4.8. Planning requirements of renewable energy and appropriate technology

features.

The proposed renewable energy and appropriate technology features have been selected to

allow their simple integration into the phased development of the park. Some planning

requirements to be met during the earth-works and planting of stage 1 are as follows:

Provision of 240 volt services:

• Utility power services to be provided to the cafe and bore pumps. This may best be done by installing a stand-alone meter box and power board on the Montreal Street verge at a suitable location between the cafe and bore pump sites, thus minimizing the cable runs. Sufficient space should be left in this switchboard for a sub-meter and associated fusing and switching for the proposed cafe facility.

• The use of stand-alone solar area lighting along the south-western path and south-eastern feature area will limit the need to lay down mains cabling prior to earth-works and planting.

• The proposed grid-connected solar panels on the cafe building will not require changes to be made to the normal provision of electrical services in this building.

Sewerage or septic connections:

• The use of composting toilets throughout the park removes the need for planning sewer or septic tank access prior to earthworks and planning.

• It will be necessary to ensure approximately 1.5 m under-floor access is retained for the composting toilets as provided in the master plan.

Additional services for composting toilets:

• Water (hand basins and cleaning) and lighting services will still be required for the composting toilets. If natural lighting (skylights etc.) does not suffice then mains lighting (cafe area) or solar lighting (Sullivan Hall area) should be provided.

Art Projects

5. ART PROJECTS

5.1. Public Art In Booyeembara Park

What is public art?

Public art is art located in public spaces and buildings other than galleries and museums. It is created by artists for outdoor spaces such as parks, foreshores, beaches, city squares, .streets, courtyards, and forecourts, or indoor spaces in public buildings such as schools, hospitals, churches, shopping centres, recreation centres, local government administration centres, office buildings, hotels, law courts and detention centres.

Public art can be permanent, lasting many years, or temporary, lasting a few days or months. It can be site-specific, drawing its meaning from and adding to the meaning of a particular site or place, or non site- specific, located in an public place primarily for display purposes.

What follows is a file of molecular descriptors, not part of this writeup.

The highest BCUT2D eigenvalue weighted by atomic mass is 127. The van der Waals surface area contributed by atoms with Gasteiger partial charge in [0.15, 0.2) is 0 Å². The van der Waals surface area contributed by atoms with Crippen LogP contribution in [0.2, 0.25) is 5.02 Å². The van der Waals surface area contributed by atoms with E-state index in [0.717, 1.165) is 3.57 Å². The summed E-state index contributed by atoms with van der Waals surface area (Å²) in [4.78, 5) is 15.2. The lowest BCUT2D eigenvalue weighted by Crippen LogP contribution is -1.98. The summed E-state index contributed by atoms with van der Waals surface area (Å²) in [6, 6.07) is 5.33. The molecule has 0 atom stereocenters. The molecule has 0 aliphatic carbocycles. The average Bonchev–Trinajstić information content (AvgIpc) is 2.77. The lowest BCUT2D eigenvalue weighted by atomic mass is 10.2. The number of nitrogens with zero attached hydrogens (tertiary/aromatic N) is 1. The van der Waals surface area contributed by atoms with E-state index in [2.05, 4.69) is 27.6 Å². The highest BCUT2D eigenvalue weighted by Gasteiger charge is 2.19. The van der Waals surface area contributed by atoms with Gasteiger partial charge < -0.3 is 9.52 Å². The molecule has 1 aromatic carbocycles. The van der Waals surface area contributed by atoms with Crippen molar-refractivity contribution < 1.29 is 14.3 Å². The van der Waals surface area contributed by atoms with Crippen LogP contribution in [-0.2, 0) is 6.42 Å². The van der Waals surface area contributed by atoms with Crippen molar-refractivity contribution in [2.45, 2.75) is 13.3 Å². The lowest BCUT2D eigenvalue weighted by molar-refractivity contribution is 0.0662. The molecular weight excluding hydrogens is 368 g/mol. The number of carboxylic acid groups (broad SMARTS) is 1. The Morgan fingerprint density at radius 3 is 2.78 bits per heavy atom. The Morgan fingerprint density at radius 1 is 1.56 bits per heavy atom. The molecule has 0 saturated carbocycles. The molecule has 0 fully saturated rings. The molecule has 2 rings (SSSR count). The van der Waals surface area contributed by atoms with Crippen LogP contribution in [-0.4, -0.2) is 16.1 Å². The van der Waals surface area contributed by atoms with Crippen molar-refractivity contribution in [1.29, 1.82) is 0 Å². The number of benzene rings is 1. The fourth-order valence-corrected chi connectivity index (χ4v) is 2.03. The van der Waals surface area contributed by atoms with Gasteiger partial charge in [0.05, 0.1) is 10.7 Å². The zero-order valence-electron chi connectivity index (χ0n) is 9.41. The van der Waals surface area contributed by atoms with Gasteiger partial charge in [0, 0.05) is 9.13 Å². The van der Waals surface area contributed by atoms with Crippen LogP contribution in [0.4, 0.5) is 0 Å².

Public art can take many forms in many different materials. It can be free standing sculpture or integrated into the fabric of buildings or outdoor spaces. As well as creating sculptures and painted murals, artists may work individually or with other designers and manufacturers to create mosaic and ceramic floor or wall insets, stained glass windows, ornamental metal gates or grates, Water fountains, light fittings or door handles, street furniture, topiary figures and planting patterns, neon figures, or multi-media installations.

Why have Public Art at Booyeembara Park?

Public art can improve the QUALITY OF LIFE of the Fremantle community.

Through incorporating public art projects in the development of Booyeembara Park the City of Fremantle has an opportunity to support many of the community values considered important by the local community namely:

• tolerance

• respecting the Nyungar people as the first people of this area

• compassion

• inclusiveness - cultural diversity •creativity

«environmental sustainability

• natural and cultural heritage

• openness to learning

• holism

More specifically through initiating and implementing Public Art Projects at Booyeembara Park the City of Fremantle may:

• focus on the expression of local identity - celebrating local cultural heritage, and cultural diversity, and thus enhancing the potential for cultural tourism •

• enhance the quality of the community environment - providing a useable, well designed and aesthetically pleasing public open space for residents and visitors

• enhance community spirit - creating new opportunities for community expression

• enable community members to experience contemporary art as part of their daily life - heightening the profile of visual arts and raising the awareness of the value of visual arts and design in Fremantle

• provide employment opportunities for local artists and craftspeople

• set a positive example for other agencies and private developers - encouraging other agencies and private developers to adopt similar initiatives